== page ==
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I'm trying to write a server which can support many clients connections simultaneously so I'm trying to do it with IOCP. So let me brief about my code flow and then I can explain my problem. First of all, server is opening a port for listening and waiting on an "accept" call for new incoming connections. For reference I have used same code as mentioned here So it accepts every new incoming connection and returns a new socket descriptor (sd), and then it marks as nonblocking with:

arg = 1;
ioctlsocket(sd, FIONBIO, &arg);

and then enable TCP_NODELAY:

level = IPPROTO_TCP;
optName = TCP_NODELAY;
value = 1;
setsockopt(sd, level, optName, (const char*)&value, sizeof(value));

thereafter associating with an IOCP port as:

CreateIoCompletionPort((HANDLE)sd, iocp_port, (DWORD)completion_key, 4);

completion_key is a class object which is nothing but a container, it contains data buffer, overlapped-buffer, query-type recv/send etc. and in last issuing a read call:

WSARecv(sd, wsabuf, 1, &bytes, &flags, overlapped, NULL);

wsabuf and overlapped are part of completion_key object.

In 90% cases it works fine i.e. when there is some incoming data available on this socket "GetQueuedCompletionStatus" gets unblocked and it has valid data. But sometimes WSARecv call returns with an error and GetLastError() returns 6 which is "invalid handle" error. I'm bit bewildered why it's happening so.

The way I'm creating an iocp port:

iocp_port = CreateIoCompletionPort(INVALID_HANDLE_VALUE, NULL, 0, 0);

and there are threads which are waiting on "GetQueuedCompletionStatus".

share|improve this question
    
Where is the overlapped block? You need a different one for each WSARecv call, both in the first one you issue in the accept() loop and those that you, (presumably), issue in the handler threads after handling a completion message. – Martin James Dec 11 '13 at 18:30
    
It's common in OO to have the OVL struct as a member of the buffer class, so as to ensure that each overlapped I/O call has its own OVL block. – Martin James Dec 11 '13 at 18:33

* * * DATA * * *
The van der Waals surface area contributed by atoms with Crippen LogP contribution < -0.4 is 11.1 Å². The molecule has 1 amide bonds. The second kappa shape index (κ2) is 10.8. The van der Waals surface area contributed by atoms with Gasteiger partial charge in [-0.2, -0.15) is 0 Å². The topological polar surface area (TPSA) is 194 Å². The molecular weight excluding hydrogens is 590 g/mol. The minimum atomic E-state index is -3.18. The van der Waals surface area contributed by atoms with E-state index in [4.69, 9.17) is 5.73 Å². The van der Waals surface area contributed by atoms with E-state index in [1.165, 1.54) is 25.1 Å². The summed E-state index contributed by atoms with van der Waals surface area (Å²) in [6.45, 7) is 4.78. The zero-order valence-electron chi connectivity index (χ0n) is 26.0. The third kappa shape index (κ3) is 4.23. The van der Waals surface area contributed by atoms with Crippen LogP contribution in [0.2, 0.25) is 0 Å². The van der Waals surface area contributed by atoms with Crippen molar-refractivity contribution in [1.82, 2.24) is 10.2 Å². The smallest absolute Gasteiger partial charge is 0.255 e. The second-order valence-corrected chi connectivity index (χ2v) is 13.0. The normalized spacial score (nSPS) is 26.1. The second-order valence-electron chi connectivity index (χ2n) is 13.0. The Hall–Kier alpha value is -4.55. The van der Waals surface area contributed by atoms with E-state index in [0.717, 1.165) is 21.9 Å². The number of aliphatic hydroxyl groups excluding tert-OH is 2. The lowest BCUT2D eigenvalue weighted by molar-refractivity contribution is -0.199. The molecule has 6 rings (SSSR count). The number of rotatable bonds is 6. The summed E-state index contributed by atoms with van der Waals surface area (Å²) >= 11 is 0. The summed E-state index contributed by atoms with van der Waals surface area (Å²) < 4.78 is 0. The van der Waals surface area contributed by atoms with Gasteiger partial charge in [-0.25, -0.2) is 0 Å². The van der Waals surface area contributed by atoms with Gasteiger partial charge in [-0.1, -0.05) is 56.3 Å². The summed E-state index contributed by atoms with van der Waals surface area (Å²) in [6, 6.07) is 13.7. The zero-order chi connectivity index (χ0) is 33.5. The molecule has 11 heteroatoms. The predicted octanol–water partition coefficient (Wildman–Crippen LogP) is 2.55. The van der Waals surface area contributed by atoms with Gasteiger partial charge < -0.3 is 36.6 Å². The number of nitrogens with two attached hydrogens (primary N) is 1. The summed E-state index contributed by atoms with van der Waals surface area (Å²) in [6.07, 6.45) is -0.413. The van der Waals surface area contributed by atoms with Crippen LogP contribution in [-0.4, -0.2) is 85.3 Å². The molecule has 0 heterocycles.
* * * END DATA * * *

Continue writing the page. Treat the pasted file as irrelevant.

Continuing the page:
yes, I know that. completion_key is a class object which contains an overlapped buffer. So for each WSARecv call a different overlapped buffer is passed, I'm updating above content with same. – nik_kgp Dec 11 '13 at 18:39
    
I'm pretty sure you know what you're doing (you kinda have to if you're using IOCP), but I'll mention it regardless. Forget everything you know about anything once you reach your GetQueueCompletionStatus() loop. All too often I see people go through all the setup, fire up their GQCS loop, then utterly forget that when that function returns with success the only thing you can rely on is the LPOVERLAPPED returned with it. Having read what I just wrote, i realize if someone has never used IOCP its going to be greek to them. But if you have, you will know exactly what I'm referring to. – WhozCraig Dec 11 '13 at 18:44
1  
@WhozCraig - heh, yes, I use only that. I load a buffer+OVL instance pointer into the hEvent field and cast it back in the handler thread. Each buffer has a pointer to its socket object so I can issue another WSARecv. Not sure what I would do on 64-bit:( – Martin James Dec 11 '13 at 18:50
up vote 3 down vote accepted

I monitored all system calls which were happening in background. WSARecv internally calls NtDeviceIoControlFile and there is an argument "Event" which is same as what is passed in lpOverlapped structure of WSARecv as hEvent. I wasn't setting hEvent to NULL, so it was taking some garbage value, when it was NULL then NtDeviceIoControlFile returned successfully and for other cases it returned "INVALID_HANDLE" error. Unfortunately, it was NULL most of the time.

share|improve this answer
    
Well done for tracking down the problem. It's always wise to zero out data structures, such as OVERLAPPED before using them and explicitly set all of the values that you need to set. If you're working in C++ then a simple wrapper class that derives from OVERLAPPED and does a ZeroMemory() to initialise it in the ctor is usually enough to prevent these kinds of mistakes... – Len Holgate Dec 16 '13 at 14:53

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